Although a quick presentation of the layered media rendering in realtime was done in a previous blogpost, the graphical demonstration was a bit ‘dry’. I’ll use here other 3D material to illustrate the shader.
Oat used a beating heart to demonstrate the ability to render various layers of human tissue.
The original video can be accessed here : http://www.chrisoat.com/movies/Oat_RenderingGooeyMaterials_SIGGRAPH2006.mp4
The inner layer of vessel and tissue is clearly blurred when the heart is expanding.
To show something close to it, I made a quick demonstration, using a free heart 3D model.
The 3D model is properly UV-mapped, but isn’t animated.
Since I needed it only for a quick demonstration of the shader, I ‘animated’ by pulsating it with two sin() combined, giving it a ‘beating heart’ look (!).
The thickness of the inner layer is updated accordingly.
I don’t have any map for the inner tissue with the original 3D model. I used a quickly drawn map with fake vessels to illustrate the shader.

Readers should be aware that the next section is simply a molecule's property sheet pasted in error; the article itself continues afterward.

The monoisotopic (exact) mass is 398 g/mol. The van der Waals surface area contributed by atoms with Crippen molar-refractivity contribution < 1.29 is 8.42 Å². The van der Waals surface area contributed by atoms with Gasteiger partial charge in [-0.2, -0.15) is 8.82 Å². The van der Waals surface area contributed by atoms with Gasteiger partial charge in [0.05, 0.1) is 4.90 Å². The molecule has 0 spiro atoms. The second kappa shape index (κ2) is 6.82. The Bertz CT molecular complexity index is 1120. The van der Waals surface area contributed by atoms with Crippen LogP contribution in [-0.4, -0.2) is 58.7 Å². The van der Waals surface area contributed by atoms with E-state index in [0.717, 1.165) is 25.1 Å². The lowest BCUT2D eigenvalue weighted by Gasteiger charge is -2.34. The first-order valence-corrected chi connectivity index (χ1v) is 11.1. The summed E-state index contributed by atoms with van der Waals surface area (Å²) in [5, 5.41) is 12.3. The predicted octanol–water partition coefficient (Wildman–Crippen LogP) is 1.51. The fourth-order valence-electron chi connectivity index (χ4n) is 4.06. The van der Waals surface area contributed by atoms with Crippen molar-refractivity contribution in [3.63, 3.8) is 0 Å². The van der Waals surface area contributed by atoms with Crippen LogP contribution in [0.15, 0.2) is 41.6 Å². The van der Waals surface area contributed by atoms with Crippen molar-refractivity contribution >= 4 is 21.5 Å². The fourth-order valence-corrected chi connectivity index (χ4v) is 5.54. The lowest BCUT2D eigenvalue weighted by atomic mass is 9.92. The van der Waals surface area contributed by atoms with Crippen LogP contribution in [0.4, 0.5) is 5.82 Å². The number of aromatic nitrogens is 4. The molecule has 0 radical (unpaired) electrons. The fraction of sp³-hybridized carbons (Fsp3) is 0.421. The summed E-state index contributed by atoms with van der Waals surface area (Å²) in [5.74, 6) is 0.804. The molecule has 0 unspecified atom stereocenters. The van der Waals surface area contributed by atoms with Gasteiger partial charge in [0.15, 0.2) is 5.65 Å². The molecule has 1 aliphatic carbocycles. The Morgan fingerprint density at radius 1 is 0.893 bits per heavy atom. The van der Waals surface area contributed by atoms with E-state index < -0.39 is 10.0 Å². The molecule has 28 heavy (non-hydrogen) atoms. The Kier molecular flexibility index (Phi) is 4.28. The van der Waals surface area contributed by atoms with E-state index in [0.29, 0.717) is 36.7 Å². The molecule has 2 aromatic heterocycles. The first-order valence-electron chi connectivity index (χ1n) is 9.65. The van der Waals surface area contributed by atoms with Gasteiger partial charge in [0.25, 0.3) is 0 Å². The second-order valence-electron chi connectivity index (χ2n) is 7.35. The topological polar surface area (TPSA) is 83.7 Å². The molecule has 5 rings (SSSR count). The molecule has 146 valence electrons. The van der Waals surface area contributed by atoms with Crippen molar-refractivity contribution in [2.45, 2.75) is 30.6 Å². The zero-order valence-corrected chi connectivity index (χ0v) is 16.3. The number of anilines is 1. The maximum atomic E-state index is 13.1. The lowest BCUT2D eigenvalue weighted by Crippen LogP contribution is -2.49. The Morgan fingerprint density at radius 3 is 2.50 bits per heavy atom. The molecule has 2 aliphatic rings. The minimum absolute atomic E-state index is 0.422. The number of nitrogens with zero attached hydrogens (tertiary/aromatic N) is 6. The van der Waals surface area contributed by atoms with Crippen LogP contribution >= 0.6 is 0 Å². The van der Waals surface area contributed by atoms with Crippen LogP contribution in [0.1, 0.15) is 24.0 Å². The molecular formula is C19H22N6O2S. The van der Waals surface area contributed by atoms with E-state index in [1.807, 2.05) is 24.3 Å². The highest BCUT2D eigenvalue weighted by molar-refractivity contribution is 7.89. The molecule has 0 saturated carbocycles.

You can see in the following screenshot the comparison between the original heart, staying still.
The second one is beating, but without treatment for the multilayer setup.
The third one use the multilayer shader.
The two heart on the right have a different lighting from the heart on the left : the first one use Unity’s standard shader, while mine don’t take into account anything related to the ambient light, skybox or BRDF.
Here’s a link to a WebGL export of the above scene, in a zip file : https://www.dropbox.com/s/0cthjhq9y77fhp5/heart_layered.zip?dl=0